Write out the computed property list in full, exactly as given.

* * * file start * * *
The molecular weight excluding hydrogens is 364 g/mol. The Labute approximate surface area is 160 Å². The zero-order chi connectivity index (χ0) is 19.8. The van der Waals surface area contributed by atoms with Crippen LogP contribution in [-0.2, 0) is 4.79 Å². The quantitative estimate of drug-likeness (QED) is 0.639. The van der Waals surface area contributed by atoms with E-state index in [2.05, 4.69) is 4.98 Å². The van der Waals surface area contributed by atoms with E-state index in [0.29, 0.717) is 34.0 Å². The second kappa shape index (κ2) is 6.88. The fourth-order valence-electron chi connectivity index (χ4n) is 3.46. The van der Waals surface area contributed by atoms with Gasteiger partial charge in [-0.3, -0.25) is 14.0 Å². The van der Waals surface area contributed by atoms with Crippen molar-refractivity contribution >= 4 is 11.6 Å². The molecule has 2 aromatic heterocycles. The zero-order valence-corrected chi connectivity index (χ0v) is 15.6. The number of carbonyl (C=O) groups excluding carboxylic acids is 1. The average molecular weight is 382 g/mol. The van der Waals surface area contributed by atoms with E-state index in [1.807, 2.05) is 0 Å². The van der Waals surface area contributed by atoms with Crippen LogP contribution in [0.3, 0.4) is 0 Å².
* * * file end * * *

The molecular weight excluding hydrogens is 364 g/mol. The Labute approximate surface area is 160 Å². The zero-order chi connectivity index (χ0) is 19.8. The van der Waals surface area contributed by atoms with Crippen LogP contribution in [-0.2, 0) is 4.79 Å². The quantitative estimate of drug-likeness (QED) is 0.639. The van der Waals surface area contributed by atoms with E-state index in [2.05, 4.69) is 4.98 Å². The van der Waals surface area contributed by atoms with E-state index in [0.29, 0.717) is 34.0 Å². The second kappa shape index (κ2) is 6.88. The fourth-order valence-electron chi connectivity index (χ4n) is 3.46. The van der Waals surface area contributed by atoms with Gasteiger partial charge in [-0.3, -0.25) is 14.0 Å². The van der Waals surface area contributed by atoms with Crippen molar-refractivity contribution >= 4 is 11.6 Å². The molecule has 2 aromatic heterocycles. The zero-order valence-corrected chi connectivity index (χ0v) is 15.6. The number of carbonyl (C=O) groups excluding carboxylic acids is 1. The average molecular weight is 382 g/mol. The van der Waals surface area contributed by atoms with E-state index in [1.807, 2.05) is 0 Å². The van der Waals surface area contributed by atoms with Crippen LogP contribution in [0.3, 0.4) is 0 Å².